body { font-size: 14px; line-height: 1.6em; } .aplus { min-width: inherit; } <div><i> Therefore everyone who hears these words of Mine and acts on them, may be compared to a wise man who built his house on the rock.</i> – Matthew 7:24<br /><br /><b>Wisdom, encouragement, and exhortation</b> is contained in these pages. Not because of the author’s brilliance, but because of the words of truth contained in the gospel of Matthew. And just as the apostle Matthew didn’t draw any attention to himself, so also J. C. Ryle clearly and wonderfully directs his words and our thoughts towards the inspired words of scripture. If we truly love God, we will love His word; and the more study His word, the more we will love God.<br /><br /><b>About the Author</b><br />John Charles Ryle (1816-1900) graduated from Eton and Oxford and then pursued a career in politics, but due to lack of funds, he entered the clergy of the Church of England. He was a contemporary of Spurgeon, Moody, Mueller, and Taylor and read the great theologians like Wesley, Bunyan, Knox, Calvin, and Luther. These all influenced Ryle’s understanding and theology. Ryle began his writing career with a tract following the Great Yarmouth suspension bridge tragedy, where more than a hundred people drowned. He gained a reputation for straightforward preaching and evangelism. He travelled, preached, and wrote more than 300 pamphlets, tracts, and books, including <i>Expository Thoughts on the Gospels</i>, <i>Principles for Churchmen</i>, and <i>Christian Leaders of the Eighteenth Century</i>. Ryle used the royalties from his writing to pay his father’s debts, but he also felt indebted to that ruin for changing the direction of his life. He was recommended by Prime Minister Benjamin Disraeli to be Bishop of Liverpool where he ended his career in 1900. <br /></div> <em></em> Read more Read less (function(f) {f(window.P._namespace(“bookDescription”));}(function(P) { // Log render timestamp P.execute(‘dp-atf-bookDescription’, function () { if (typeof window.markFeatureRender === ‘function’) { window.markFeatureRender(‘bookDescription’); } }); P.declare(“book-description-config”, { logInteractivity: true }); })); P.when(‘DynamicIframe’).execute(function(DynamicIframe){ var BookDescriptionIframe = null, bookDescEncodedData = “%3Ci%3E%20Therefore%20everyone%20who%20hears%20these%20words%20of%20Mine%20and%20acts%20on%20them%2C%20may%20be%20compared%20to%20a%20wise%20man%20who%20built%20his%20house%20on%20the%20rock.%3C%2Fi%3E%20%26%23×2013%3B%20Matthew%207%3A24%3Cbr%20%2F%3E%3Cbr%20%2F%3E%3Cb%3EWisdom%2C%20encouragement%2C%20and%20exhortation%3C%2Fb%3E%20is%20contained%20in%20these%20pages.%20Not%20because%20of%20the%20author%27s%20brilliance%2C%20but%20because%20of%20the%20words%20of%20truth%20contained%20in%20the%20gospel%20of%20Matthew.%20And%20just%20as%20the%20apostle%20Matthew%20didn%27t%20draw%20any%20attention%20to%20himself%2C%20so%20also%20J.%20C.%20Ryle%20clearly%20and%20wonderfully%20directs%20his%20words%20and%20our%20thoughts%20towards%20the%20inspired%20words%20of%20scripture.%20If%20we%20truly%20love%20God%2C%20we%20will%20love%20His%20word%3B%20and%20the%20more%20study%20His%20word%2C%20the%20more%20we%20will%20love%20God.%3Cbr%20%2F%3E%3Cbr%20%2F%3E%3Cb%3EAbout%20the%20Author%3C%2Fb%3E%3Cbr%20%2F%3EJohn%20Charles%20Ryle%20%281816-1900%29%20graduated%20from%20Eton%20and%20Oxford%20and%20then%20pursued%20a%20career%20in%20politics%2C%20but%20due%20to%20lack%20of%20funds%2C%20he%20entered%20the%20clergy%20of%20the%20Church%20of%20England.%20He%20was%20a%20contemporary%20of%20Spurgeon%2C%20Moody%2C%20Mueller%2C%20and%20Taylor%20and%20read%20the%20great%20theologians%20like%20Wesley%2C%20Bunyan%2C%20Knox%2C%20Calvin%2C%20and%20Luther.%20These%20all%20influenced%20Ryle%26%23×2019%3Bs%20understanding%20and%20theology.%20Ryle%20began%20his%20writing%20career%20with%20a%20tract%20following%20the%20Great%20Yarmouth%20suspension%20bridge%20tragedy%2C%20where%20more%20than%20a%20hundred%20people%20drowned.%20He%20gained%20a%20reputation%20for%20straightforward%20preaching%20and%20evangelism.%20He%20travelled%2C%20preached%2C%20and%20wrote%20more%20than%20300%20pamphlets%2C%20tracts%2C%20and%20books%2C%20including%20%3Ci%3EExpository%20Thoughts%20on%20the%20Gospels%3C%2Fi%3E%2C%20%3Ci%3EPrinciples%20for%20Churchmen%3C%2Fi%3E%2C%20and%20%3Ci%3EChristian%20Leaders%20of%20the%20Eighteenth%20Century%3C%2Fi%3E.%20Ryle%20used%20the%20royalties%20from%20his%20writing%20to%20pay%20his%20father%26%23×2019%3Bs%20debts%2C%20but%20he%20also%20felt%20indebted%20to%20that%20ruin%20for%20changing%20the%20direction%20of%20his%20life.%20He%20was%20recommended%20by%20Prime%20Minister%20Benjamin%20Disraeli%20to%20be%20Bishop%20of%20Liverpool%20where%20he%20ended%20his%20career%20in%201900.%20%3Cbr%20%2F%3E”, bookDescriptionAvailableHeight, minBookDescriptionInitialHeight = 112, options = {}, iframeId = “bookDesc_iframe”; function resizeCallback() { P.guardFatal(“bookDescription”, function() { // Get the line-height of the iframe var iframe = document.getElementById(iframeId); var iframeDocument = iframe.contentDocument; if (true && iframeDocument && iframeDocument.defaultView) { // Set the height to the number of lines specified var numLines = parseInt(5, 10); // Get the line-height of the iframe var iframeContent = iframeDocument.getElementById(“iframeContent”); // Compute the line height var lineHeight = iframeDocument.defaultView.getComputedStyle(iframeContent, null).getPropertyValue(“line-height”); // Parse the line height lineHeight = parseFloat(lineHeight); bookDescriptionAvailableHeight = Math.round(lineHeight * numLines); } else { var bdOffsetTop = document.getElementById(“bookDescription_feature_div”).offsetTop; var imageBlockOffsetTop = document.getElementById(“booksImageBlock_feature_div”).offsetTop; var imageBlockHeight = document.getElementById(“booksImageBlock_feature_div”).offsetHeight; bookDescriptionAvailableHeight = imageBlockOffsetTop + imageBlockHeight -bdOffsetTop – 30; if(bookDescriptionAvailableHeight bookDescriptionAvailableHeight + 30){ if(document.getElementById(“bdSeeLessPrompt”).style.display == “none”){ document.getElementById(“outer_postBodyPS”).style.height = bookDescriptionAvailableHeight + ‘px’; document.getElementById(“psPlaceHolder”).style.display =”block”; document.getElementById(“bdSeeAllPrompt”).style.display =”block”; } else{ document.getElementById(“outer_postBodyPS”).style.height = psTotalHeight + ‘px’; } } else{ document.getElementById(“outer_postBodyPS”).style.height = psTotalHeight + ‘px’; document.getElementById(“psPlaceHolder”).style.display =”none”; document.getElementById(“bdSeeAllPrompt”).style.display =”block”; document.getElementById(“bdSeeLessPrompt”).style.display =”none”; document.getElementById(“bdExpanderIcon”).className = document.getElementById(“bdExpanderIcon”).className.replace(“rotate”,””); } })(); } options.iframeId = iframeId; options.iframeWrapperId = “bookDesc_iframe_wrapper”; options.overriddenCSSId = “bookDesc_override_CSS”; options.encodedIframeContent = bookDescEncodedData; options.initialResizeCallback = resizeCallback; BookDescriptionIframe = new DynamicIframe(options); P.guardFatal(“bookDescription”, function() { BookDescriptionIframe.createIframe(); }) (); if ((typeof BookDescriptionIframe != ‘undefined’) && (BookDescriptionIframe instanceof DynamicIframe)) { P.when(‘jQuery’, ‘book-description-config’).execute(function($, config) { $(window).resize(function() { P.guardFatal(“bookDescription”, function() { BookDescriptionIframe.resizeIframe(resizeCallback); }) (); }); $(window).bind(‘imageResize’, function() { P.guardFatal(“bookDescription”, function() { BookDescriptionIframe.resizeIframe(resizeCallback); }) (); }); // Log interactivity timestamp if (!!config.logInteractivity) { if (typeof window.markFeatureInteractive === ‘function’) { window.markFeatureInteractive(‘bookDescription’); } } }); } });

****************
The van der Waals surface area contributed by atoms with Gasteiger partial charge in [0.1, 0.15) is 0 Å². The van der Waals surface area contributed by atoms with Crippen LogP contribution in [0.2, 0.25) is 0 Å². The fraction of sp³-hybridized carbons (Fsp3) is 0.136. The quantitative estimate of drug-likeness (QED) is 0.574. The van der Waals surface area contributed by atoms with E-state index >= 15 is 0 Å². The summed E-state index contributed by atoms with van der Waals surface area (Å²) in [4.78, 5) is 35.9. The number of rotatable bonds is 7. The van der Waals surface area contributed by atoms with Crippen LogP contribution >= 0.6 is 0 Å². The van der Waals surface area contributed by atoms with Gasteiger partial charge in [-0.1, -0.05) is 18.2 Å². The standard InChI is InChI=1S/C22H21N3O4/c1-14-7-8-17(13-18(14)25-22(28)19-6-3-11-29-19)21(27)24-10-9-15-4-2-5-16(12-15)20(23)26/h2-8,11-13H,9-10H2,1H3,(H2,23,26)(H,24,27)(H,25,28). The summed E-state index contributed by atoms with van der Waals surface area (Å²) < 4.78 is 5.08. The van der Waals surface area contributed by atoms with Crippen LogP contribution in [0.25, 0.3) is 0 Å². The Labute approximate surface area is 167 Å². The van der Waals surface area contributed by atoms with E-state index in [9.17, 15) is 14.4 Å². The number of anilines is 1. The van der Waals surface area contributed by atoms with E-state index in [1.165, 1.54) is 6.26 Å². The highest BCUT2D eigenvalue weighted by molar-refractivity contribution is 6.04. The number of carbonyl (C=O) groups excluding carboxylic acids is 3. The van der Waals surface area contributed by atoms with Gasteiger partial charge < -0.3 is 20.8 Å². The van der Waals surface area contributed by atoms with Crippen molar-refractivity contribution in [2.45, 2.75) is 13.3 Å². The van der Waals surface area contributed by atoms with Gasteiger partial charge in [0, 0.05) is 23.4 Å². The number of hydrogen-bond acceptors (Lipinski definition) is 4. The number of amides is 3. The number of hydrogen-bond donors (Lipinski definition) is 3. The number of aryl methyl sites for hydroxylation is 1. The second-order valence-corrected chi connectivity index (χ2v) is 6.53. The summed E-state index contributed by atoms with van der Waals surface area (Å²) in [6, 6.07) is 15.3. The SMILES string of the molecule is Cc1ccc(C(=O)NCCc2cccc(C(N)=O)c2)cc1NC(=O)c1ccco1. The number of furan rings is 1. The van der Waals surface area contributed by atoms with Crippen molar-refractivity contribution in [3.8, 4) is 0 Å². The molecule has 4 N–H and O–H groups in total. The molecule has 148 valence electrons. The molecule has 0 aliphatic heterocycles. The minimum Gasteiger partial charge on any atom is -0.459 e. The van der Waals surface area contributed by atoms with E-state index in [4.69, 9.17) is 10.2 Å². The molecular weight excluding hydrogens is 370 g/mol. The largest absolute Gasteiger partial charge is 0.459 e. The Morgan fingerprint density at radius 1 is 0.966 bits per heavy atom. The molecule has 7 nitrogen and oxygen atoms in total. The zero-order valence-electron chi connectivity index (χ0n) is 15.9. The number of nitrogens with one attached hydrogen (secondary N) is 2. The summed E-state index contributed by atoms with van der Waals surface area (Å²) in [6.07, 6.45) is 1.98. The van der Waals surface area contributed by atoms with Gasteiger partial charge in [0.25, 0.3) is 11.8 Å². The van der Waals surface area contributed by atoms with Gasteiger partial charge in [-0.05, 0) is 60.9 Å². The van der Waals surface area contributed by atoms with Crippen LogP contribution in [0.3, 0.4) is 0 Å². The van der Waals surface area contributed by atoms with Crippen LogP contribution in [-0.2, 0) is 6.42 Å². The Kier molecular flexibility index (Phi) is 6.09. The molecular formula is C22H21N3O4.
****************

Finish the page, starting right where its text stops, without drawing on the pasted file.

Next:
$0.00$16.99